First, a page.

Sinopec agrees to pay compensation over Qingdao pipeline blasts
16 January 2014
China's largest oil refiner Sinopec said on January 13 that it will pay compensation for the fatal pipeline explosions in the eastern city of Qingdao that killed 62 people and injured another 136 last November. A number of Sinopec staff are also facing charges following the incident.
Sinopec said in a statement reported by Xinhua that it will bear corresponding compensation liabilities according to the investigation results of the State Council and will pay its share of compensation, without specifying the amount.
The State Council's report showed that the blast has caused a direct economic loss of 751.72 million yuan ($123 m). A lack of responsibility in major hazard inspection and weak emergency response from both pipeline operator Sinopec and local government departments are blamed for the accident.
Some 63 Sinopec and local government staff have been penalised over the fatal pipeline explosion, with 15 charged for alleged crimes and a further 48 receiving punishments for violating Communist Party or administrative discipline, Xinhua said.
Amongst those punished were Fu Chengyu, board chairman of Sinopec, who received a demerit administrative sanction, and Qingdao mayor Zhang Xinqi, who received a warning administrative sanction.
Sinopec said it will bear in mind lessons from the deadly accident and continue to overhaul safety hazards in its pipeline network to ensure safe operation of its facilities.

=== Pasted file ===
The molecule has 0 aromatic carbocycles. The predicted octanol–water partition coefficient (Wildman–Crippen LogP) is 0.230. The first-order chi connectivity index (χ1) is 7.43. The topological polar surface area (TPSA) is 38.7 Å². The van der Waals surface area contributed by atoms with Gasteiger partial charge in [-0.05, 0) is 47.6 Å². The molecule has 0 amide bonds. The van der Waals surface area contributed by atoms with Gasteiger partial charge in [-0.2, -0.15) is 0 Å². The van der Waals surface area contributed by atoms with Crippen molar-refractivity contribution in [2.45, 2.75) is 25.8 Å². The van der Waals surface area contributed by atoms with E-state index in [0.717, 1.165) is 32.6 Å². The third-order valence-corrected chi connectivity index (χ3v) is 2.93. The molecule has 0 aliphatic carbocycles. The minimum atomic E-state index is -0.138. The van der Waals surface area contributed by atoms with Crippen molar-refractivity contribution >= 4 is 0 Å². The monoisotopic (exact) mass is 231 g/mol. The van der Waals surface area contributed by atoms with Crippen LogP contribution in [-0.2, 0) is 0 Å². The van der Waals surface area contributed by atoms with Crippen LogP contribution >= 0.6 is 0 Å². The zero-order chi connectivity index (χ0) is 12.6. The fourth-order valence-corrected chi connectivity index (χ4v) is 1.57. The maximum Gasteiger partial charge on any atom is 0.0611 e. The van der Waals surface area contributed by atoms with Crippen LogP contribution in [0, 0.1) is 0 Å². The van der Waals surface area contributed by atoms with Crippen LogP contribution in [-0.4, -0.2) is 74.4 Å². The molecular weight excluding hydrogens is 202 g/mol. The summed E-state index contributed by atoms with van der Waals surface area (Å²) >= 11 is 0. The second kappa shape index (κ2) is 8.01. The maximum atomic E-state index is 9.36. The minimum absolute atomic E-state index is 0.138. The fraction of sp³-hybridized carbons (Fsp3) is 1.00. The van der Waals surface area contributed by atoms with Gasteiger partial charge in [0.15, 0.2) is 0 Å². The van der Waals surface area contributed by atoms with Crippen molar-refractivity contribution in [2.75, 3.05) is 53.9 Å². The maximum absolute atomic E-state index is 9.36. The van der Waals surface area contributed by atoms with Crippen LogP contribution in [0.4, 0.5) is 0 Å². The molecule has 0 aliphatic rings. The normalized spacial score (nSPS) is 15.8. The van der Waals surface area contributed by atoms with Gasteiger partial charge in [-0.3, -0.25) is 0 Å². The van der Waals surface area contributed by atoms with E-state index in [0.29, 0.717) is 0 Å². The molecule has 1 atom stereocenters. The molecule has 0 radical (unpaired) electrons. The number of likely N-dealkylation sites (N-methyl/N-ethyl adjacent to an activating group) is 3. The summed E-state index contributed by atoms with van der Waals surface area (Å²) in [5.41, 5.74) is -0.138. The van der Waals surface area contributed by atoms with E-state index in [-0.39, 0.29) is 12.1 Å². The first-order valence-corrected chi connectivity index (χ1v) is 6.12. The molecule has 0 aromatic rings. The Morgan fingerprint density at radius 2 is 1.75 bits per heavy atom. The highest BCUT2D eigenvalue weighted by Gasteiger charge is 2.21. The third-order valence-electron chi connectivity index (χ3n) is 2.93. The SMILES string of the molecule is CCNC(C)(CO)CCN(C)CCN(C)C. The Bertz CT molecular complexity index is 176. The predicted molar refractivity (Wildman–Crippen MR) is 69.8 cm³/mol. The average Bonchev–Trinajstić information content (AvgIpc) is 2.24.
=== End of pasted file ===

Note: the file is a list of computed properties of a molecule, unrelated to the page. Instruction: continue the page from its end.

The company said it had decided to mark November 22 each year as a warning day to strengthen awareness of safety production.
Two days earlier the State Administration of Work Safety (SAWS), China's occupational safety watchdog, unveiled the results of an investigation into the incident. The report concluded the direct reason for the accident was drilling operations by repair staff that produced sparks and caused an explosion fuelled by oil leaked from a pipeline owned by a subsidiary of Sinopec.
The major cause of the accident was corrosion that wore down the pipeline, leading to the break. Meanwhile, work on a sewage cover plate on the day of the accident involved use of a hydraulic hammer that was not explosion-proof, which produced the sparks that triggered the blasts.
Huang Yi, a spokesman for the SAWS said at a news conference that the initial oil leak at the pipeline wasn't properly inspected and that both the pipeline's operator and local government departments bore responsibility for the explosions. Huang said the initial emergency response was "inadequate" and that workers on the scene failed to detect lingering oil and gas in the eight-hour period between the initial leak and the explosions.
Huang added that China currently has 655 pipelines spanning 102,000 kilometers. Some of the pipelines have been operating for as long as 40 years and are becoming corroded and brittle, he said. The safety watchdog is concerned about the "hidden dangers" posed by some oil pipelines that overlap with underground cable and sewage systems, he added.
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